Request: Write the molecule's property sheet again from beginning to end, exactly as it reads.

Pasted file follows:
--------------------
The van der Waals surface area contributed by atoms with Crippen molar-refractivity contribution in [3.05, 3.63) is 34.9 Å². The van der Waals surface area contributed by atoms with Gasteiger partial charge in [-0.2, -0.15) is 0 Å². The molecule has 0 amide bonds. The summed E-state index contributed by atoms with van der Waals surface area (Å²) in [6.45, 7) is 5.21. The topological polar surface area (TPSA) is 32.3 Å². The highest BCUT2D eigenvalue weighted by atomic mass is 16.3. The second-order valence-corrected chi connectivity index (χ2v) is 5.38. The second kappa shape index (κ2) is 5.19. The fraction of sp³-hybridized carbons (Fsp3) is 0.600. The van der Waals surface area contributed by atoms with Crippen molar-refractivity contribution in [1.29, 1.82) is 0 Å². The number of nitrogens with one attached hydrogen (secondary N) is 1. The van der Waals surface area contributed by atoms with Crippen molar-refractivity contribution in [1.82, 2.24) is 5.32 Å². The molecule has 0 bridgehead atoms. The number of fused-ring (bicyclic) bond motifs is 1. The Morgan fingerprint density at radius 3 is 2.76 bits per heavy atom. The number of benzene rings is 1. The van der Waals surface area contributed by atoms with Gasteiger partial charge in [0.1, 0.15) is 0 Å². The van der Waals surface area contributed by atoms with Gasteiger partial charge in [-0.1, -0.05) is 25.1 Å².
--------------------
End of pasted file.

The van der Waals surface area contributed by atoms with Crippen molar-refractivity contribution in [3.05, 3.63) is 34.9 Å². The van der Waals surface area contributed by atoms with Gasteiger partial charge in [-0.2, -0.15) is 0 Å². The molecule has 0 amide bonds. The summed E-state index contributed by atoms with van der Waals surface area (Å²) in [6.45, 7) is 5.21. The topological polar surface area (TPSA) is 32.3 Å². The highest BCUT2D eigenvalue weighted by atomic mass is 16.3. The second-order valence-corrected chi connectivity index (χ2v) is 5.38. The second kappa shape index (κ2) is 5.19. The fraction of sp³-hybridized carbons (Fsp3) is 0.600. The van der Waals surface area contributed by atoms with Crippen molar-refractivity contribution in [1.29, 1.82) is 0 Å². The number of nitrogens with one attached hydrogen (secondary N) is 1. The van der Waals surface area contributed by atoms with Crippen molar-refractivity contribution in [1.82, 2.24) is 5.32 Å². The molecule has 0 bridgehead atoms. The number of fused-ring (bicyclic) bond motifs is 1. The Morgan fingerprint density at radius 3 is 2.76 bits per heavy atom. The number of benzene rings is 1. The van der Waals surface area contributed by atoms with Gasteiger partial charge in [0.1, 0.15) is 0 Å². The van der Waals surface area contributed by atoms with Gasteiger partial charge in [-0.1, -0.05) is 25.1 Å².